For example:

 

1st party takes 2 weeks

You want to hit July 21

You ship July 7 and expect positive approval by the 21.

From July 7 to July 21, you keep hammering down these bugs and prepare a patch to send over as soon as you get approved.

Patch gets approved must faster and airs live around the 23rd.

 

(above example considered fast-tracked for smaller consoles such as Apple).

 

That's the 'dirty' effect of 1st party approval. Of course, initial submission still needs to go through TRC, Lotchecks, etc. So the upside is the game won't crash on boot (hopefully).

 

That's one of the many reasons why I'm leaning to PC markets nowadays (Steam, Desura, etc.) Even when they're not proprietary, they give the developer much more power over "when to release" and this tend to leave much less dirty day-1 patches (which often come on day 5+).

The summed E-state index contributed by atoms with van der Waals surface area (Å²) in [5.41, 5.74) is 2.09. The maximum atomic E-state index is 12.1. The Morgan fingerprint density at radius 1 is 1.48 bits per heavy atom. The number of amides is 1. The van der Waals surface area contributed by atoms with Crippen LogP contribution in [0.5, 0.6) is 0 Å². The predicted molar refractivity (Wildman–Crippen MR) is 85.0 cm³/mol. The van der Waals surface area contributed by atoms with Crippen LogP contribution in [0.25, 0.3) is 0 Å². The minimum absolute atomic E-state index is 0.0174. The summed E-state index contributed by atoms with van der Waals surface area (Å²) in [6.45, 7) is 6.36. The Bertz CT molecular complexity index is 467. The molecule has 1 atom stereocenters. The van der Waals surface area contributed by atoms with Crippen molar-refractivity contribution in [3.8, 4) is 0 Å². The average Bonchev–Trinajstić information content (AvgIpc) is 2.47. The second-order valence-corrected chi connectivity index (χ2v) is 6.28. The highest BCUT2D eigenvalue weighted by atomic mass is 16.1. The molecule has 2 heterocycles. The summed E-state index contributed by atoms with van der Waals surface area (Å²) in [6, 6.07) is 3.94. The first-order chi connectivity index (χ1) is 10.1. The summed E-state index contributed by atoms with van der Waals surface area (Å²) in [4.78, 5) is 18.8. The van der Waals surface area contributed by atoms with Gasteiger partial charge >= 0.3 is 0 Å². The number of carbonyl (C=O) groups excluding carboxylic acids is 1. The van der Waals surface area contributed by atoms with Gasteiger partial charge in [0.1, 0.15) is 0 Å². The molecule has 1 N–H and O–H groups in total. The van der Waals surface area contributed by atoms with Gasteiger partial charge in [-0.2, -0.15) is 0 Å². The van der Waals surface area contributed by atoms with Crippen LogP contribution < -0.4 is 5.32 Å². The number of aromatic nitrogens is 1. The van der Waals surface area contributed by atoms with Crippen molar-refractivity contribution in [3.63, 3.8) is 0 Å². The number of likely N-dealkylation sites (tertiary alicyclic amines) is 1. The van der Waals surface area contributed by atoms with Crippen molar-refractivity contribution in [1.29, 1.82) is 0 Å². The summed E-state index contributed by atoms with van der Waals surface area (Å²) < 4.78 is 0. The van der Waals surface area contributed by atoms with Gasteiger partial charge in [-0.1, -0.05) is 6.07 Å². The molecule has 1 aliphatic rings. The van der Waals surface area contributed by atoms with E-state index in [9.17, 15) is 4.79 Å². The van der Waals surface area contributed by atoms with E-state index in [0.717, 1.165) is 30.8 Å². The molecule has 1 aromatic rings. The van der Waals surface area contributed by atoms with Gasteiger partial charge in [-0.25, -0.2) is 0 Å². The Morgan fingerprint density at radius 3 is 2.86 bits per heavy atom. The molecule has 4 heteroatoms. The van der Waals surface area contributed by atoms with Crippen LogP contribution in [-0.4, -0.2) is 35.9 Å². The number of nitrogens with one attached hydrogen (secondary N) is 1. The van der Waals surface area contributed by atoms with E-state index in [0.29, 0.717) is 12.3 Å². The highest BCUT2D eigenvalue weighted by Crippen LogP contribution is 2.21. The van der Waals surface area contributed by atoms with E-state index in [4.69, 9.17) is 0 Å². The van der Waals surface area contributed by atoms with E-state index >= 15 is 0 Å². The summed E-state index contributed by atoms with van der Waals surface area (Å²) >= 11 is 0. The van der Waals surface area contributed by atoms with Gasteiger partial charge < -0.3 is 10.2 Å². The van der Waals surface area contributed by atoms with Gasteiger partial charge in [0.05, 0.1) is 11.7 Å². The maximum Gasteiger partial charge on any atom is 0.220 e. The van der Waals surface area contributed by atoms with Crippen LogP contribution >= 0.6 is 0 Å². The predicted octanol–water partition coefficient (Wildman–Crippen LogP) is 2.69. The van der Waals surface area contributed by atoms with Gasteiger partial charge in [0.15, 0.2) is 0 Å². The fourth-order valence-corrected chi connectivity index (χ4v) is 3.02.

#14 Unduli   Members   -  Reputation: 802

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Posted 14 July 2014 - 05:12 AM

As a user of Lumia 920 for around 2 years, I had chance to witness progress in WP market.

 

WP market has advantage of easier exposure and no-jailbreak but smaller share, I expect rise with 8.1 but majority of platform consists of entry-level devices like 520.

 

But for Ouya etc, I couldn't care less as long as there is no Microsoft pushing them.


Edited by Unduli, 14 July 2014 - 05:13 AM.